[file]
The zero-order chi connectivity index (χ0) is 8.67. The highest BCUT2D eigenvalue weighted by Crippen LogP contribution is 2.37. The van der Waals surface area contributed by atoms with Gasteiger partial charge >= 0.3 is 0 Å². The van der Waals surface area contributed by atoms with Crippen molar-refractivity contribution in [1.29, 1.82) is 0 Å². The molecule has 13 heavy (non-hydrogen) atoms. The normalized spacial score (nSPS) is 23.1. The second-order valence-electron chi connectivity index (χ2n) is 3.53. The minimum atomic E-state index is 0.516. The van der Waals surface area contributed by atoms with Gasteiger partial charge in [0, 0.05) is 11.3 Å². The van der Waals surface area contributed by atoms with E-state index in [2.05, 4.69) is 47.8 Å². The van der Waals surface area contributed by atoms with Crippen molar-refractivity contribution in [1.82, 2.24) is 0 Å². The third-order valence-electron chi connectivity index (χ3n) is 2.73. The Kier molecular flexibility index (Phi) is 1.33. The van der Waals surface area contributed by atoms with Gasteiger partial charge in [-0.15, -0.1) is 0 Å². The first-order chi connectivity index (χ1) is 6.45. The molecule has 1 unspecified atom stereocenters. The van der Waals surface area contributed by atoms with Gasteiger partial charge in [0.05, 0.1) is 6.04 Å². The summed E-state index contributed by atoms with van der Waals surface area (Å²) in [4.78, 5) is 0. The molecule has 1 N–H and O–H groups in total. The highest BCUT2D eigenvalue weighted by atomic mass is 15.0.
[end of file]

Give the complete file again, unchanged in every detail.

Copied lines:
The zero-order chi connectivity index (χ0) is 8.67. The highest BCUT2D eigenvalue weighted by Crippen LogP contribution is 2.37. The van der Waals surface area contributed by atoms with Gasteiger partial charge >= 0.3 is 0 Å². The van der Waals surface area contributed by atoms with Crippen molar-refractivity contribution in [1.29, 1.82) is 0 Å². The molecule has 13 heavy (non-hydrogen) atoms. The normalized spacial score (nSPS) is 23.1. The second-order valence-electron chi connectivity index (χ2n) is 3.53. The minimum atomic E-state index is 0.516. The van der Waals surface area contributed by atoms with Gasteiger partial charge in [0, 0.05) is 11.3 Å². The van der Waals surface area contributed by atoms with E-state index in [2.05, 4.69) is 47.8 Å². The van der Waals surface area contributed by atoms with Crippen molar-refractivity contribution in [1.82, 2.24) is 0 Å². The third-order valence-electron chi connectivity index (χ3n) is 2.73. The Kier molecular flexibility index (Phi) is 1.33. The van der Waals surface area contributed by atoms with Gasteiger partial charge in [-0.15, -0.1) is 0 Å². The first-order chi connectivity index (χ1) is 6.45. The molecule has 1 unspecified atom stereocenters. The van der Waals surface area contributed by atoms with Gasteiger partial charge in [0.05, 0.1) is 6.04 Å². The summed E-state index contributed by atoms with van der Waals surface area (Å²) in [4.78, 5) is 0. The molecule has 1 N–H and O–H groups in total. The highest BCUT2D eigenvalue weighted by atomic mass is 15.0.